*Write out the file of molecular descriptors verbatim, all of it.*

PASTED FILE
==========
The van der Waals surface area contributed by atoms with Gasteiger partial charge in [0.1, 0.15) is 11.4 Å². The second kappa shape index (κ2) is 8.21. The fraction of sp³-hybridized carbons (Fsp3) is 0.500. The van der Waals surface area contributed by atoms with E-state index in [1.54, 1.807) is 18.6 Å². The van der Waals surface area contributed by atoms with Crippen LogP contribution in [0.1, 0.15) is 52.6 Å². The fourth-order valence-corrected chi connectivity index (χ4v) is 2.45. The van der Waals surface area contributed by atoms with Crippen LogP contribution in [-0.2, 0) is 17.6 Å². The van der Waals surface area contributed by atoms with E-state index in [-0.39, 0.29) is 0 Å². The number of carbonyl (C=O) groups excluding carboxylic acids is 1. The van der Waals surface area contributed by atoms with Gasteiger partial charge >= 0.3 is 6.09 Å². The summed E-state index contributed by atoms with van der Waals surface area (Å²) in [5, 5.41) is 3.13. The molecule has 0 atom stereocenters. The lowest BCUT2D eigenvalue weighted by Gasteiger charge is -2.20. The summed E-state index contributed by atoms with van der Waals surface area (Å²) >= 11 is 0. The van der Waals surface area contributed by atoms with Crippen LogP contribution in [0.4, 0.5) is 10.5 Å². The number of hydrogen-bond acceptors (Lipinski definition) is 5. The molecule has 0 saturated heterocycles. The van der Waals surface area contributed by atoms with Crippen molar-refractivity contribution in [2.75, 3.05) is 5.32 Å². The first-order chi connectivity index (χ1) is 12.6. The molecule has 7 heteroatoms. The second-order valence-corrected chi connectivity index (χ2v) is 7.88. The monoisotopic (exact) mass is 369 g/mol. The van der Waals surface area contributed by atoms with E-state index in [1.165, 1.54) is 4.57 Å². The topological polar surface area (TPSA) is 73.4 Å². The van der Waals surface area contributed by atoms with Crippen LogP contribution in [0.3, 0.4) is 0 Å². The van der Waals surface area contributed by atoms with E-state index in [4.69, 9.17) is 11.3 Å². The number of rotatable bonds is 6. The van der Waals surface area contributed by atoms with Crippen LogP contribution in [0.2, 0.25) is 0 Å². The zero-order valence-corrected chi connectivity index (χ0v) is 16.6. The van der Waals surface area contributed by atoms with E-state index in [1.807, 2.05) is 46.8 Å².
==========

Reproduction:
The van der Waals surface area contributed by atoms with Gasteiger partial charge in [0.1, 0.15) is 11.4 Å². The second kappa shape index (κ2) is 8.21. The fraction of sp³-hybridized carbons (Fsp3) is 0.500. The van der Waals surface area contributed by atoms with E-state index in [1.54, 1.807) is 18.6 Å². The van der Waals surface area contributed by atoms with Crippen LogP contribution in [0.1, 0.15) is 52.6 Å². The fourth-order valence-corrected chi connectivity index (χ4v) is 2.45. The van der Waals surface area contributed by atoms with Crippen LogP contribution in [-0.2, 0) is 17.6 Å². The van der Waals surface area contributed by atoms with E-state index in [-0.39, 0.29) is 0 Å². The number of carbonyl (C=O) groups excluding carboxylic acids is 1. The van der Waals surface area contributed by atoms with Gasteiger partial charge >= 0.3 is 6.09 Å². The summed E-state index contributed by atoms with van der Waals surface area (Å²) in [5, 5.41) is 3.13. The molecule has 0 atom stereocenters. The lowest BCUT2D eigenvalue weighted by Gasteiger charge is -2.20. The summed E-state index contributed by atoms with van der Waals surface area (Å²) >= 11 is 0. The van der Waals surface area contributed by atoms with Crippen LogP contribution in [0.4, 0.5) is 10.5 Å². The number of hydrogen-bond acceptors (Lipinski definition) is 5. The molecule has 0 saturated heterocycles. The van der Waals surface area contributed by atoms with Crippen molar-refractivity contribution in [2.75, 3.05) is 5.32 Å². The first-order chi connectivity index (χ1) is 12.6. The molecule has 7 heteroatoms. The second-order valence-corrected chi connectivity index (χ2v) is 7.88. The monoisotopic (exact) mass is 369 g/mol. The van der Waals surface area contributed by atoms with E-state index in [1.165, 1.54) is 4.57 Å². The topological polar surface area (TPSA) is 73.4 Å². The van der Waals surface area contributed by atoms with Crippen LogP contribution in [0.3, 0.4) is 0 Å². The van der Waals surface area contributed by atoms with E-state index in [4.69, 9.17) is 11.3 Å². The number of rotatable bonds is 6. The van der Waals surface area contributed by atoms with Crippen LogP contribution in [0.2, 0.25) is 0 Å². The zero-order valence-corrected chi connectivity index (χ0v) is 16.6. The van der Waals surface area contributed by atoms with E-state index in [1.807, 2.05) is 46.8 Å².